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Pratchett Pokes Fun at Rowling

Discworld series author Terry Pratchett pokes a bit of fun at Harry Potter author J.K. Rowling in response to Rowling’s recent comments that she did not know she was writing fantasy when she wrote Harry Potter. Says Pratchett, “I would have thought that the wizards, witches, trolls, unicorns, hidden worlds, jumping chocolate frogs, owl mail, magic food, ghosts, broomsticks and spells would have given her a clue?”


Far be it from me to blow these things out of proportion, but I can easily see this escalating into a Literary Celebrity Death Match. Now that I think about it, the public would probably welcome a series of author feuds. Anyone for a couple of rounds of Cory Doctorow vs. the corpse of L. Ron Hubbard? Maybe a culinary three-way with C.J. Cherryh, Theodore Sturgeon and Anne Rice? OK, I’ll stop now, before I go too far with the Philip K. Dick/Michael Moorcock bout.

Oops.

About John DeNardo (13013 Articles)
John DeNardo is the Managing Editor at SF Signal and a columnist at Kirkus Reviews. He also likes bagels. So there.

7 Comments on Pratchett Pokes Fun at Rowling

  1. It seems clear to me that neither Rowling (when she started) nor the reporter have a good grasp on what the fantasy genre is actually all about these days. In looking at the latter day fantasy novelists (Wolfe, Erikson, Martin, Donaldson) and comparing them to Rowling’s work, the subversion aspect does not come down on Harry Potter’s side. It seems much more traditional to me than the other authors. And the caveat that the Potter books are changing fantasy by setting the story in the modern day world doesn’t wash either. Neil Gaiman anyone? Or Tim Powers?

    And I do agree with Pratchett that there are better fantasy stories out there than Potter that deserve more attention and acclaim from the general public. It’s my belief that Potter is so huge because it’s aimed at a younger audience and parents aren’t afraid to say they’ve read it to their kids (or in Tim’s case, listened to the audiobook). There is a lot more to say on the success of Potter vis-a-vis the success, or lack thereof, of the SF/F genre. But that is another, much longer post.

  2. Is Rowling qualified to comment on what the fantasy genre is if she doesn’t like it or read it? I hate to state that the single most succesful fantasy writer ever (in terms of dollars made) isn’t qualified to comment on the genre – but she admits she doesn’t like it or read it.

    It’s like me going out and writing a mystery novel about a crime-solving frustrated software developer (complete with sample scripts even) that just happens take off – then me commenting on how I’ve really changed the genre because my character is real despite the fact that I don’t read mystery novels and wouldn’t have a clue if it was unique or not.

    Note that I am aware that there is a whole collection of what I’ll refer to as profession-based and hobby-based mystery novels where not only do you get a story, but often get a hobby item included. For example, there are culinary mysteries that include recipes, there is a mystery novel where the main character knits so the book includes a knitting pattern, etc.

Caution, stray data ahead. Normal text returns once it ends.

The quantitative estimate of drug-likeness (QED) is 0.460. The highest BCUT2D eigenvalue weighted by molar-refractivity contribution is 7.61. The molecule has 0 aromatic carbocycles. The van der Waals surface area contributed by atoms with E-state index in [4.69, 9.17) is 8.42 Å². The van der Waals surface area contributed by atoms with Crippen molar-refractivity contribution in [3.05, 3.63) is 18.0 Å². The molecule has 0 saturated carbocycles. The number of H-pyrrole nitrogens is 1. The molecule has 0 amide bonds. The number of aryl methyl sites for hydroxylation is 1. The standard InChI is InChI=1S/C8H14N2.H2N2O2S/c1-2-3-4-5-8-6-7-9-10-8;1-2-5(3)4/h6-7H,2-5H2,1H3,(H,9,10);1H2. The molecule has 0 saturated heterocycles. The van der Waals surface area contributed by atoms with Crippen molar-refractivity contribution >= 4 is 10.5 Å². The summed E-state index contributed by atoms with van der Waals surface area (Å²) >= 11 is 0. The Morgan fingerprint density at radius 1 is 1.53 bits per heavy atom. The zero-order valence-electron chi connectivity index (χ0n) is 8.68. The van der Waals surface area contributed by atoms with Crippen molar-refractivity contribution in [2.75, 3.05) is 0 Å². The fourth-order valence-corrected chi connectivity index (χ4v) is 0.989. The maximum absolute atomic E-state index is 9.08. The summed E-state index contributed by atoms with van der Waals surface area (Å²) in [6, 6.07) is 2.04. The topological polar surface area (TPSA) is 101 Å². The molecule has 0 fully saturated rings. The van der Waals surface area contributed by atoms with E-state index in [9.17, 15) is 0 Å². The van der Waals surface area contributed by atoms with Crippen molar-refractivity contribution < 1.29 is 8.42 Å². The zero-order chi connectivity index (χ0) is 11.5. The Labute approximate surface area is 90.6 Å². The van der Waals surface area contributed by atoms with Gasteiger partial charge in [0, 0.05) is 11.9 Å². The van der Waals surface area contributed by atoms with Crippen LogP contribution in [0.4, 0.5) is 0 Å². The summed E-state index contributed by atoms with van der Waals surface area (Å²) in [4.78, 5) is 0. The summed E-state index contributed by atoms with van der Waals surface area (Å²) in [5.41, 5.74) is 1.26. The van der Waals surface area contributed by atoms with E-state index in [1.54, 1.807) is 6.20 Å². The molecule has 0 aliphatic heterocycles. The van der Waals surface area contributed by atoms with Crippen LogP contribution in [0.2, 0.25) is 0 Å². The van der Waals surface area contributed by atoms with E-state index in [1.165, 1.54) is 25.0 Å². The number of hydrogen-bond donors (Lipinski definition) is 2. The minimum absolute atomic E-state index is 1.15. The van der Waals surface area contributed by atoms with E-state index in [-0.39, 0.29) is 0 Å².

3. So, for your mystery novel Scott, would the reader get a copy of SIM?

    😀

  4. Don’t forget mysteries for cat-lovers; that is stories where the cat solves the crime. But don’t get me started. (:-@ Meow)

  5. Allan Roswarne // August 4, 2005 at 10:01 am //

    Not entirely positive my thoughts are completely on point, BUT… IMO, JK’s comments are somewhat parallel those of Margaret Atwood’s from a few years back. IIRC, “Oryx and Crake is not a SF book, and I don’t write SF, since SF is silly stories about giant talking squids.” Regarding her other comments regarding what literary influences inspired HP’s series. Well, one cannot always trust authors on this topic, since for several years David Brin has said his book Glory Season has no relation to similar books, such as The gate to women’s country or The shore of women.

  6. Except I guess I can see David Brin saying that – he’d never read the previous two books and he’s afraid somebody is trying to tell him he copied those ideas when he didn’t. The fact that Glory Season is like those others is accidental to him (at least that is my impression.)

  7. in all honesty, fantasy is a huge genre, and if your really open minded you can say teenage novels are “fantasies.” anything that is made up is something to do with the imagination is a fantasy right? so really, what Rowlng and Pratchett have done are both fantasy, and both of them are so”different” thats what make them popular! and im sure Pratchett didn’t really “poke” fun at Rowling anyway, but meant it in a general way, and im pretty sure the media (as usual) have blown it out of proportion, or added something into it.      

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